Exchange traded funds holding emerging markets debt were among the asset classes believed to be potentially vulnerable Donald Trump’s presidency.
After tumbling immediately following Election Day, the dollar-denominated funds such as the iShares J.P. Morgan USD Emerging Markets Bond ETF (NYSEArca: EMB) to local currency fare such as the Market Vectors Emerging Markets Local Currency Bond ETF (NYSEArca: EMLC) have been steady performers this year.
However, investors should continue taking a tactical approach to developing world debt, according to some market observers.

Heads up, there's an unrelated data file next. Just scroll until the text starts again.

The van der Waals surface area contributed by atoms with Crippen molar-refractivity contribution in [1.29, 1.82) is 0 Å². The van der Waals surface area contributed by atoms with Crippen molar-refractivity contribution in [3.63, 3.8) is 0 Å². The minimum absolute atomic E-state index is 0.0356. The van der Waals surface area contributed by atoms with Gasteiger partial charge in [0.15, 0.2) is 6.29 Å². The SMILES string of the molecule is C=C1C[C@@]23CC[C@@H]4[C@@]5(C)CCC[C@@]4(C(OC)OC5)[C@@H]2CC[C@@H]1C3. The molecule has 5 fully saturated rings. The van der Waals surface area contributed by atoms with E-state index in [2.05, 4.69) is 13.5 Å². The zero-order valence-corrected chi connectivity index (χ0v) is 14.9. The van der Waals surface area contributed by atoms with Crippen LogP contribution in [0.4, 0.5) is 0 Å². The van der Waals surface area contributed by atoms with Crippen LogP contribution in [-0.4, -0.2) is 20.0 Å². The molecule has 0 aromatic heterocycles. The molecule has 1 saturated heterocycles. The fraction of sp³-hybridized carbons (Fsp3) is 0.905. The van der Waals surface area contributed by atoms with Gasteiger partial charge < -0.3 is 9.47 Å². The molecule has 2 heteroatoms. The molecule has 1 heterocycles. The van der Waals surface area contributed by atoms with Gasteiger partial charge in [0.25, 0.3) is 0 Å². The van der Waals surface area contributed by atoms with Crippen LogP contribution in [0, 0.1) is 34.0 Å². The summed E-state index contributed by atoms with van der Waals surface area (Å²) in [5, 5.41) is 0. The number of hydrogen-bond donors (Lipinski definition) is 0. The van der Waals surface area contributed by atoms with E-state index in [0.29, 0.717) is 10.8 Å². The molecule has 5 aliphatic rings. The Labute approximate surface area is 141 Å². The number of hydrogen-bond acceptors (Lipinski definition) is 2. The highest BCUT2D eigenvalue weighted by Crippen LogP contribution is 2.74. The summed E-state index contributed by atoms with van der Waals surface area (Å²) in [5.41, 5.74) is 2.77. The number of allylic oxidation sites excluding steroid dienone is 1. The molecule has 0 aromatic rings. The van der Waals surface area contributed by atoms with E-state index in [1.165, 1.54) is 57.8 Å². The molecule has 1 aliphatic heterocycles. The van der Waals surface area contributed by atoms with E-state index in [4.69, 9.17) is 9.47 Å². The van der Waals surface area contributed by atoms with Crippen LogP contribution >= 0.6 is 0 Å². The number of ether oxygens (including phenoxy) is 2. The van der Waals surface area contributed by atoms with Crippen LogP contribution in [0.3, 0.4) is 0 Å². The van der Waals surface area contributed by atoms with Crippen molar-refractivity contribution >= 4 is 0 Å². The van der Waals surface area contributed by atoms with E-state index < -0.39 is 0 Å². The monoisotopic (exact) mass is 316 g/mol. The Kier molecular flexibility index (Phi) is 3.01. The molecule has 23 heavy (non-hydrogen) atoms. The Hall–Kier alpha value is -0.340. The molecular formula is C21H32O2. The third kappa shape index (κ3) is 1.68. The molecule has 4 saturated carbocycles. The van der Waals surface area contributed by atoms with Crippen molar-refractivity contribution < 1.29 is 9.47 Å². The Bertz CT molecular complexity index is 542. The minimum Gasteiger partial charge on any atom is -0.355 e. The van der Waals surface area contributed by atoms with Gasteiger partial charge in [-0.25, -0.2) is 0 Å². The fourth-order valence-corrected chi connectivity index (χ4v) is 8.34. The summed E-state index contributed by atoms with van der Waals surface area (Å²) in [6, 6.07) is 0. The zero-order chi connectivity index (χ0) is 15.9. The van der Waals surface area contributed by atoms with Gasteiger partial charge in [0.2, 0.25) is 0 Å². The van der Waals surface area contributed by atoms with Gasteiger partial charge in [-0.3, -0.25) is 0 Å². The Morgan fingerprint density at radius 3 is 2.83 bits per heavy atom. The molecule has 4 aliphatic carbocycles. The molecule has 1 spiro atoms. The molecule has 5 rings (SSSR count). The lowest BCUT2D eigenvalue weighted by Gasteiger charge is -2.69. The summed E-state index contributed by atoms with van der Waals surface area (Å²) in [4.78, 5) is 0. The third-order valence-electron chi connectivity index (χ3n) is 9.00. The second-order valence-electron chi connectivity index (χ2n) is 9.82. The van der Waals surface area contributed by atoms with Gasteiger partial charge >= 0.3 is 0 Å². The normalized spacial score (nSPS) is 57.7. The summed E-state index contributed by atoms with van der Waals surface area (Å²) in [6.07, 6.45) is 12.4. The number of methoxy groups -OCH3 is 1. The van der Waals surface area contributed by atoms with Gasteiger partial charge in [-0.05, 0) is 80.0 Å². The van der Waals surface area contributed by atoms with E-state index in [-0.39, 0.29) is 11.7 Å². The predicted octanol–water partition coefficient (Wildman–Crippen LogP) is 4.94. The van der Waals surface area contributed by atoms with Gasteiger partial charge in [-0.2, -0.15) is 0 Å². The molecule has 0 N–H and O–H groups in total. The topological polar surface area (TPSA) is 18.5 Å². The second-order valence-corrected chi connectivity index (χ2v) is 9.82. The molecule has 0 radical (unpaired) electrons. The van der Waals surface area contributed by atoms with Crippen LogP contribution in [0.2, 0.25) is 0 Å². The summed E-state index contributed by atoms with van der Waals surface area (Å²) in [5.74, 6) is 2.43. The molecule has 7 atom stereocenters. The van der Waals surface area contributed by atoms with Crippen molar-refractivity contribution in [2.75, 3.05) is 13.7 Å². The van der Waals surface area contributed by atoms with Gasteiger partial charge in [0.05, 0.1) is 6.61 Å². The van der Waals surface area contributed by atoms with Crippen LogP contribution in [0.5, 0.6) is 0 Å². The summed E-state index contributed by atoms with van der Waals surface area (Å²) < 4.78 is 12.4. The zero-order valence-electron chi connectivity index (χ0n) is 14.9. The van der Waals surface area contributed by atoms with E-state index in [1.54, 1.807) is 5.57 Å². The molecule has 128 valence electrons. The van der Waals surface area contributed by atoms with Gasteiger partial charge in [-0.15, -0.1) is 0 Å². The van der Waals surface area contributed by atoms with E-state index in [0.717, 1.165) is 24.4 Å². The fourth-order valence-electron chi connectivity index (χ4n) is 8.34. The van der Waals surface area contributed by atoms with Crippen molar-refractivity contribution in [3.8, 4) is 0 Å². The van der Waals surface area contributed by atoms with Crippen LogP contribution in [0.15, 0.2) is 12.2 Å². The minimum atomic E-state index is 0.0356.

The PowerShares Emerging Markets Sovereign Debt Portfolio (NYSEArca: PCY), another dollar-denominated ETF, is another emerging markets bond ETF to consider.
“The yield premium demanded by investors on developing-nation notes over U.S. Treasuries is likely to narrow amid an improvement in global growth prospects and risk sentiment, Goldman analysts Andrew Matheny and Sara Grut said in a note Monday. But the influential Wall Street firm — which counts several alumni among Trump’s administration — favors investment-grade bonds from Central & Eastern Europe, the Middle East and Africa,” reports Lilian Karunungan for Bloomberg.
It could be a good idea for investors to avoid debt issued by countries that Trump has mentioned in negative fashion. That would include Mexico and some other Latin American economies that could suffer if the new president is able to push through protectionist trade policies.